adoptee, adoption, anger, birthfather, birthmother, brainwashing, brother, family, father, mental illness, mother, pain, rejection, reunion, shunning, Uncategorized

Maybe I’ve Got it All Wrong




I think my birth parents are my parents, not my adoptive parents.

I do not think I’m related to my adoptive parents at all.  I can’t understand how I can be expected to believe unrelated strangers are my family.  I was raised by, and around my adoptive family, but I never,ever thought, or wished that I was related to any of them.

They’re OK people.  Not too bright, actually.  My mother was much smarter.  More damaged, for sure, but quick, in a way the adopters are not.  Mom & I both have large vocabularies.  A-mom, not so much.

It’s not a popular point of view, but it’s one I just cannot shake.

No one likes it.  My adoptive family think it’s wrong, because my A-parents raised me, and I should see them as my parents.  My birth family doesn’t like it.  I’m not sure how they feel about it, but it seems they don’t consider me a relative, and wish I would just vanish.  Which I have.  I have little contact with my natural family, 7 years after reunion.

We may have no contact, but they are still my relatives.  No matter what everyone else believes.

Are there any others out there like me, who do not understand how we’re supposed to believe strangers are our families?  Please let me know how it is for you.

8 thoughts on “Maybe I’ve Got it All Wrong”

  1. My parents are my parents…we share DNA. I look like them, I think like them. My daughter looks like her paternal side but has the mannerisms and hobbies of her maternal grandmother. They never got the chance to meet. I also have adoptive parents. I do not look like them except that we all have brown hair. I do not think like them and my children don’t resemble them…except for the brown hair. They don’t think like them either. Just like we don’t share anything with any adoptive family member to whom my adoptive family thinks we are related…except for the ones with brown hair. I wonder if I’ve been told too many times that I must be related to my adoptive family because we all have brown hair. 🙂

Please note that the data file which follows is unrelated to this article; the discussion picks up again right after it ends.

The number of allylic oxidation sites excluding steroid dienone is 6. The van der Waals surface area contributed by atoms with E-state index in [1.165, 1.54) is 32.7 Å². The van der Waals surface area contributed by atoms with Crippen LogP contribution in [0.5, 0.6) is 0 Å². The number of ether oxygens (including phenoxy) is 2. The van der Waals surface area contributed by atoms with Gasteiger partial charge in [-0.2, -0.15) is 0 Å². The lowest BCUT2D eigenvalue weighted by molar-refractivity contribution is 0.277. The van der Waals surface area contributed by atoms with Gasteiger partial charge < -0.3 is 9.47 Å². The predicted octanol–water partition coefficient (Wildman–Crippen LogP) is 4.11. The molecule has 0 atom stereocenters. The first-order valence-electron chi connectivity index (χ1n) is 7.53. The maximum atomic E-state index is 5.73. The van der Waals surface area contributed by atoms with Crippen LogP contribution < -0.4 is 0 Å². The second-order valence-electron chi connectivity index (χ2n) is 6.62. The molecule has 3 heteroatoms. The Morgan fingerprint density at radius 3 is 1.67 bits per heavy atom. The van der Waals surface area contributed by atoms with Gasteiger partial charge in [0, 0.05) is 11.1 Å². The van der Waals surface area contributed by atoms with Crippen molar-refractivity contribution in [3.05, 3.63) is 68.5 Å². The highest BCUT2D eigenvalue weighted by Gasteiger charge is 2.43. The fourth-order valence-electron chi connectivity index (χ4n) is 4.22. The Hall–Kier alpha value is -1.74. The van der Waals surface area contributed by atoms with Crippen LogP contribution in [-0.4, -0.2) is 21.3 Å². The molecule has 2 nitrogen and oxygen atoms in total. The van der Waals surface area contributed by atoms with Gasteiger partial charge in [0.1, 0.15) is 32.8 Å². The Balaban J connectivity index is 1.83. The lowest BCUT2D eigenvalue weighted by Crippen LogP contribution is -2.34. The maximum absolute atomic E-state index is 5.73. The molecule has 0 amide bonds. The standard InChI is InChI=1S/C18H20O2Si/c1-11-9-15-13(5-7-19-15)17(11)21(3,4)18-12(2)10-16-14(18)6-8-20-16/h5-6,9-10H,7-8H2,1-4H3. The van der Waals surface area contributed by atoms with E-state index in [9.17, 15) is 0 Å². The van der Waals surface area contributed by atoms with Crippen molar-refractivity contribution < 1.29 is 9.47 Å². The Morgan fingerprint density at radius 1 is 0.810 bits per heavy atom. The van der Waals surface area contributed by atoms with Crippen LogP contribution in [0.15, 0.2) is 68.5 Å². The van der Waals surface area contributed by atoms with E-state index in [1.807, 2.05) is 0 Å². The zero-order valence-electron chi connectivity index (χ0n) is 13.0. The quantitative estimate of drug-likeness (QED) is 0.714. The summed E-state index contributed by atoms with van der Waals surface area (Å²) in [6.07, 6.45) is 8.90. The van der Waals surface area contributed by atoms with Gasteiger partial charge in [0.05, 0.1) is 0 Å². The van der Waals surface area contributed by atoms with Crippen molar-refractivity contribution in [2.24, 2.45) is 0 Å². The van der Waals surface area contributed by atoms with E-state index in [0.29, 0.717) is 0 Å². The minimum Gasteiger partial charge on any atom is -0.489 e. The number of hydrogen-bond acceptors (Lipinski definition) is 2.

2. AGREED!! Adoptees are the only human beings on the planet legally and socially ostracised from their kin. Why do we have to continue this delusion? It’s certainly not *for* us. I’m sick of being forced to keep living a lie. My mother is my mother, no qualifier. My family is my family, no qualifier. Any subsequent carers are just that, carers.

    1. Yes. But somehow, our thoughts on the matter are not validated. We are told how we are supposed to feel from infancy. I am 55, and people do not want to hear anything negative about infant adoption.

      It’s as if what happened to us must be hidden. Very sick stuff, yet we are supposed to be just fine with it.

  3. Totally agree with you. It’s hard enough as an adoptee to have no connection with real family and real roots but then to be implicitly or explicitly coerced into playing this ‘my adoptive parents are my real parents’ game is enough to drive you crazy.

    Since I found my real family a few years ago, it’s really highlighted how I have always felt about my adoptive parents. There is no connection there. They’re just strangers who “took me in.”

    Adoptees have been pawns in this game long enough.

  4. In my quietest self, I know I am my son’s mother.

    When I was pregnant at 16, I was told I was just a vessel; that my son’s aparents were his ‘real parents’.

    Since reunion, I’ve been told by everyone that I’m everything from a birth-dog to an incubator but never a mother; that that title is not mine. That pregnancy and birth just don’t count. That ancestry – our great journey through time – is immaterial.
    That all the profound connections between me and him are imaginary.

    It is so hard to hold on to what you know. It is so easy to have that knowledge wrenched from you when the whole world opposes what you know. But you just have to know it.

    I salute the respect you are showing yourself and your own experience.

  5. I didn’t discover I was adopted until I was 38 and by then my adoptive parents were long gone. Only in recent years have I learned the identities of my bio parents, also deceased. Both of my bio parents had problems that made it difficult for them to take good care of their families and they were also married to other people. My adoptive parents loved me and my sister, Melissa, also adopted, but they had their problems, too. I never felt like I fit in. Adoption is complicated.

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